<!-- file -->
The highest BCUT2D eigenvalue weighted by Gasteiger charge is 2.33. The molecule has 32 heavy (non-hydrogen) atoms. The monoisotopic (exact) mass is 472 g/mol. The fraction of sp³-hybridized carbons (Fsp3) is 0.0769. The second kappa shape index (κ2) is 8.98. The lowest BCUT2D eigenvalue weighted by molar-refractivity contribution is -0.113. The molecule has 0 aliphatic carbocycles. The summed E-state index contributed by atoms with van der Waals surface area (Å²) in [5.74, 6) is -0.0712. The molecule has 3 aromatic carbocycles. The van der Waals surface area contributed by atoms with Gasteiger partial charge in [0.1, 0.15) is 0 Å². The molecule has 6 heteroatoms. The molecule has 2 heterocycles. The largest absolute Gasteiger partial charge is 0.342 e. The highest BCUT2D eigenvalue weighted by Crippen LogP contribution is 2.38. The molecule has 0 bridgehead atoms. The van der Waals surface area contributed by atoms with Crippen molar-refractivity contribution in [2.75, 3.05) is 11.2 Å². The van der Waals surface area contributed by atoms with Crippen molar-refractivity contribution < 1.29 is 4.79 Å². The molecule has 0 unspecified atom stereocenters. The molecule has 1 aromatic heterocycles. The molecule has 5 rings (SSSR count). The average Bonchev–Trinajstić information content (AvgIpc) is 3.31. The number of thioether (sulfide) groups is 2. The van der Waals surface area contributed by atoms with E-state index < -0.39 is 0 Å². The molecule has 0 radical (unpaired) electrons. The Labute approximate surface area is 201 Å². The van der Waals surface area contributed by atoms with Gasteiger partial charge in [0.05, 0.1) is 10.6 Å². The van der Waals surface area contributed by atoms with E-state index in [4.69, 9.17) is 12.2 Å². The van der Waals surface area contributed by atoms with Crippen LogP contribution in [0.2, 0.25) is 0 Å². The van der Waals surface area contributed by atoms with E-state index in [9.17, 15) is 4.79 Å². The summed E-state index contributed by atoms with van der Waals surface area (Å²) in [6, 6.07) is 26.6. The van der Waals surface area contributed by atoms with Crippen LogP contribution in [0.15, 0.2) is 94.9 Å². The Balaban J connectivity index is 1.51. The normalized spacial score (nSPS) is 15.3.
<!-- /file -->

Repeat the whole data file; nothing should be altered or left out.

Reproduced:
The highest BCUT2D eigenvalue weighted by Gasteiger charge is 2.33. The molecule has 32 heavy (non-hydrogen) atoms. The monoisotopic (exact) mass is 472 g/mol. The fraction of sp³-hybridized carbons (Fsp3) is 0.0769. The second kappa shape index (κ2) is 8.98. The lowest BCUT2D eigenvalue weighted by molar-refractivity contribution is -0.113. The molecule has 0 aliphatic carbocycles. The summed E-state index contributed by atoms with van der Waals surface area (Å²) in [5.74, 6) is -0.0712. The molecule has 3 aromatic carbocycles. The van der Waals surface area contributed by atoms with Gasteiger partial charge in [0.1, 0.15) is 0 Å². The molecule has 6 heteroatoms. The molecule has 2 heterocycles. The largest absolute Gasteiger partial charge is 0.342 e. The highest BCUT2D eigenvalue weighted by Crippen LogP contribution is 2.38. The molecule has 0 bridgehead atoms. The van der Waals surface area contributed by atoms with Crippen molar-refractivity contribution in [2.75, 3.05) is 11.2 Å². The van der Waals surface area contributed by atoms with Crippen molar-refractivity contribution < 1.29 is 4.79 Å². The molecule has 0 unspecified atom stereocenters. The molecule has 1 aromatic heterocycles. The molecule has 5 rings (SSSR count). The average Bonchev–Trinajstić information content (AvgIpc) is 3.31. The number of thioether (sulfide) groups is 2. The van der Waals surface area contributed by atoms with E-state index < -0.39 is 0 Å². The molecule has 0 radical (unpaired) electrons. The Labute approximate surface area is 201 Å². The van der Waals surface area contributed by atoms with Gasteiger partial charge in [0.05, 0.1) is 10.6 Å². The van der Waals surface area contributed by atoms with E-state index in [4.69, 9.17) is 12.2 Å². The van der Waals surface area contributed by atoms with Crippen LogP contribution in [0.2, 0.25) is 0 Å². The van der Waals surface area contributed by atoms with E-state index in [9.17, 15) is 4.79 Å². The summed E-state index contributed by atoms with van der Waals surface area (Å²) in [6, 6.07) is 26.6. The van der Waals surface area contributed by atoms with Crippen LogP contribution in [0.15, 0.2) is 94.9 Å². The Balaban J connectivity index is 1.51. The normalized spacial score (nSPS) is 15.3.